Microplastics Found In Human Blood For The First Time…

Microplastics have been identified in human blood for the first time, raising concerns that the omnipresent particles may be making their way into organs.

Close-up side shot of microplastics in a spoon with info graphics showing it’s content.

Plastic particles, generally invisible, have previously been discovered practically everywhere else on Earth, from the deepest oceans to the highest mountains, as well as in the air, soil, and food chain.

A Dutch research published in the journal Environment International tested blood samples from 22 anonymous, healthy volunteers and discovered microplastics in over 80% of them.

Half of the blood samples included residues of PET plastic, which is commonly used to produce drink bottles, and more than a third contained polystyrene, which is commonly used in disposable food containers and a variety of other items.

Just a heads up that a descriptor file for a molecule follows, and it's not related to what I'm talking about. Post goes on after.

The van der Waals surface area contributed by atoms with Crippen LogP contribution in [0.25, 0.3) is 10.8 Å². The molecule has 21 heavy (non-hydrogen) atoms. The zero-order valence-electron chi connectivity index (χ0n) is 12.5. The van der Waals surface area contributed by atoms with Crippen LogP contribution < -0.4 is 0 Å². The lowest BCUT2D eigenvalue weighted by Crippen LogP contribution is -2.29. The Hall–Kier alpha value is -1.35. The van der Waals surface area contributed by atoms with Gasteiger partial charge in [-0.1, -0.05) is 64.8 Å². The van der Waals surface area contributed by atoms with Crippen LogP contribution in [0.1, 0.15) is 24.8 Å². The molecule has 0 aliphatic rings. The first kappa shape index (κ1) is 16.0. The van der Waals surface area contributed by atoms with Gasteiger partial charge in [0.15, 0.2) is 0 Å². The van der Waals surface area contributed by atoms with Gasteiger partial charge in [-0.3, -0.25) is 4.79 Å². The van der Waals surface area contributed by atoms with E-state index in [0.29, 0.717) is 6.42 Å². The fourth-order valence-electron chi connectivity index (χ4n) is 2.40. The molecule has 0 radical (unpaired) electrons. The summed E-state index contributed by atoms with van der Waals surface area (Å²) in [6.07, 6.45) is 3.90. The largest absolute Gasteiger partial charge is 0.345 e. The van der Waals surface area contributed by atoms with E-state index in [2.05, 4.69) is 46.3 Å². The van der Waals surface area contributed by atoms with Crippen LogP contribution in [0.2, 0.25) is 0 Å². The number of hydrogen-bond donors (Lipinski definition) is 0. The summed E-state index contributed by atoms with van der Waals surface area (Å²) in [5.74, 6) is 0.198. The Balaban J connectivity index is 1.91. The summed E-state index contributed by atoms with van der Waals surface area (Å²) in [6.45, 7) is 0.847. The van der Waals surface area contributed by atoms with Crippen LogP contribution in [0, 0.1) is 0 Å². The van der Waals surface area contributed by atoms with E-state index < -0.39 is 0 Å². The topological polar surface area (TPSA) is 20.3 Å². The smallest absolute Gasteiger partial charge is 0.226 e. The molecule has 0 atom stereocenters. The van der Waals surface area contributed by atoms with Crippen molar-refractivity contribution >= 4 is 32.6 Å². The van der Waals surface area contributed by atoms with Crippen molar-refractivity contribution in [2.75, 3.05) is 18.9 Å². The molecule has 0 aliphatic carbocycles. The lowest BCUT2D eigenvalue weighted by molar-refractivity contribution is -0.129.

According to the study, microplastics might have entered the body through a variety of channels, including air, water, and food, as well as certain toothpastes, lip glosses, and tattoo ink.

“It is scientifically feasible that plastic particles may be delivered to organs via the circulation,” according to the research.

Researchers also stated that there might be other types of microplastics in blood that his study did not discover, such as particles larger than the diameter of the needle used to capture the sample.

“Where is it going in your body? Can it be eliminated? Excreted? Or is it retained in certain organs, accumulating maybe, or is it even able to pass the blood-brain barrier?” Answer to these questions need further research.

Reference- Environment International Journal, National Geographic, Discovery Magazine, Science Alert